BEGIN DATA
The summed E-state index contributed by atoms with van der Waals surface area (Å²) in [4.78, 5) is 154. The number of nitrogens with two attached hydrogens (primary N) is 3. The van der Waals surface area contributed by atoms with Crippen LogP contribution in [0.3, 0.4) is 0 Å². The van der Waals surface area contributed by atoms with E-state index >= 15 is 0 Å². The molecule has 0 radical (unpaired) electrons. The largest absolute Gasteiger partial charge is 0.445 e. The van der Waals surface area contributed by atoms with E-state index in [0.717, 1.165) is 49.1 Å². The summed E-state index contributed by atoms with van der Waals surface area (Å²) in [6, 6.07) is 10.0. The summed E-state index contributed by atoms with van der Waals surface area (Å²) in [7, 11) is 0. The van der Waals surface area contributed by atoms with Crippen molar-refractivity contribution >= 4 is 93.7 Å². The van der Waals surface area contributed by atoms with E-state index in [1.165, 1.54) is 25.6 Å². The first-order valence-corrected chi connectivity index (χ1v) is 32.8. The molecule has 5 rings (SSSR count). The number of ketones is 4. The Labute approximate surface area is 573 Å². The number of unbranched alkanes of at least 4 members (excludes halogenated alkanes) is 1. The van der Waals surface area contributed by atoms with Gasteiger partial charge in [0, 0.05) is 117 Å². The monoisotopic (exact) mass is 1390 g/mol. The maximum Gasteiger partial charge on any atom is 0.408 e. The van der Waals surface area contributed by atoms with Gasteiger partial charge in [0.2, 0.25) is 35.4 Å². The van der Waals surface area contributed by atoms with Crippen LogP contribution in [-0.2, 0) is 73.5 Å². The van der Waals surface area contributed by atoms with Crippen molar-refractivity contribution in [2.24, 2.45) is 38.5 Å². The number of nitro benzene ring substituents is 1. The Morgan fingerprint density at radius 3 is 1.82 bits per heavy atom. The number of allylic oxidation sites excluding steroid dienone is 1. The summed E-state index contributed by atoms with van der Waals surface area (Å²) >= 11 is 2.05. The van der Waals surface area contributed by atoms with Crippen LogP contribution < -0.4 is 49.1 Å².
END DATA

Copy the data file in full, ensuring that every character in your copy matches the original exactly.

The summed E-state index contributed by atoms with van der Waals surface area (Å²) in [4.78, 5) is 154. The number of nitrogens with two attached hydrogens (primary N) is 3. The van der Waals surface area contributed by atoms with Crippen LogP contribution in [0.3, 0.4) is 0 Å². The van der Waals surface area contributed by atoms with E-state index >= 15 is 0 Å². The molecule has 0 radical (unpaired) electrons. The largest absolute Gasteiger partial charge is 0.445 e. The van der Waals surface area contributed by atoms with E-state index in [0.717, 1.165) is 49.1 Å². The summed E-state index contributed by atoms with van der Waals surface area (Å²) in [6, 6.07) is 10.0. The summed E-state index contributed by atoms with van der Waals surface area (Å²) in [7, 11) is 0. The van der Waals surface area contributed by atoms with Crippen molar-refractivity contribution >= 4 is 93.7 Å². The van der Waals surface area contributed by atoms with E-state index in [1.165, 1.54) is 25.6 Å². The first-order valence-corrected chi connectivity index (χ1v) is 32.8. The molecule has 5 rings (SSSR count). The number of ketones is 4. The Labute approximate surface area is 573 Å². The number of unbranched alkanes of at least 4 members (excludes halogenated alkanes) is 1. The van der Waals surface area contributed by atoms with Gasteiger partial charge in [0, 0.05) is 117 Å². The monoisotopic (exact) mass is 1390 g/mol. The maximum Gasteiger partial charge on any atom is 0.408 e. The van der Waals surface area contributed by atoms with Gasteiger partial charge in [0.2, 0.25) is 35.4 Å². The van der Waals surface area contributed by atoms with Crippen LogP contribution in [-0.2, 0) is 73.5 Å². The van der Waals surface area contributed by atoms with Crippen molar-refractivity contribution in [2.24, 2.45) is 38.5 Å². The number of nitro benzene ring substituents is 1. The Morgan fingerprint density at radius 3 is 1.82 bits per heavy atom. The number of allylic oxidation sites excluding steroid dienone is 1. The summed E-state index contributed by atoms with van der Waals surface area (Å²) >= 11 is 2.05. The van der Waals surface area contributed by atoms with Crippen LogP contribution < -0.4 is 49.1 Å².